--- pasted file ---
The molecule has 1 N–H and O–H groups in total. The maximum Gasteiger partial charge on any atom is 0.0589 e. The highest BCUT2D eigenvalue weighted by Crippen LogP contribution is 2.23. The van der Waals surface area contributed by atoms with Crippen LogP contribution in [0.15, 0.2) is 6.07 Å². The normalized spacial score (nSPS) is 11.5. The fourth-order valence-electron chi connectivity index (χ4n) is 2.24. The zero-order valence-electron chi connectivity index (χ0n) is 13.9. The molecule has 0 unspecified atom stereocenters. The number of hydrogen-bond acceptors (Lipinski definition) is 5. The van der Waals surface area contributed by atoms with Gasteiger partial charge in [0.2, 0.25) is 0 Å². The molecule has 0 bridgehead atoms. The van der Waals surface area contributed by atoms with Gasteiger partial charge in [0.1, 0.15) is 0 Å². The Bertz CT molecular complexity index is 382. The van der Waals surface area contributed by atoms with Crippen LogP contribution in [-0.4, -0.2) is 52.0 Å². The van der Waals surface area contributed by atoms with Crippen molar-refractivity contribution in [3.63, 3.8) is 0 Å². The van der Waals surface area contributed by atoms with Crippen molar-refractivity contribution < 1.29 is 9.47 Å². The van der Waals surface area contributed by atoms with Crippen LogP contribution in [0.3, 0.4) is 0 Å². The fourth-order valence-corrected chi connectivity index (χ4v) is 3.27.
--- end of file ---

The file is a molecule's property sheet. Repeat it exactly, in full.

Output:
The molecule has 1 N–H and O–H groups in total. The maximum Gasteiger partial charge on any atom is 0.0589 e. The highest BCUT2D eigenvalue weighted by Crippen LogP contribution is 2.23. The van der Waals surface area contributed by atoms with Crippen LogP contribution in [0.15, 0.2) is 6.07 Å². The normalized spacial score (nSPS) is 11.5. The fourth-order valence-electron chi connectivity index (χ4n) is 2.24. The zero-order valence-electron chi connectivity index (χ0n) is 13.9. The molecule has 0 unspecified atom stereocenters. The number of hydrogen-bond acceptors (Lipinski definition) is 5. The van der Waals surface area contributed by atoms with Gasteiger partial charge in [0.2, 0.25) is 0 Å². The molecule has 0 bridgehead atoms. The van der Waals surface area contributed by atoms with Gasteiger partial charge in [0.1, 0.15) is 0 Å². The Bertz CT molecular complexity index is 382. The van der Waals surface area contributed by atoms with Crippen LogP contribution in [-0.4, -0.2) is 52.0 Å². The van der Waals surface area contributed by atoms with Crippen molar-refractivity contribution in [3.63, 3.8) is 0 Å². The van der Waals surface area contributed by atoms with Crippen molar-refractivity contribution < 1.29 is 9.47 Å². The van der Waals surface area contributed by atoms with Crippen LogP contribution in [0.3, 0.4) is 0 Å². The fourth-order valence-corrected chi connectivity index (χ4v) is 3.27.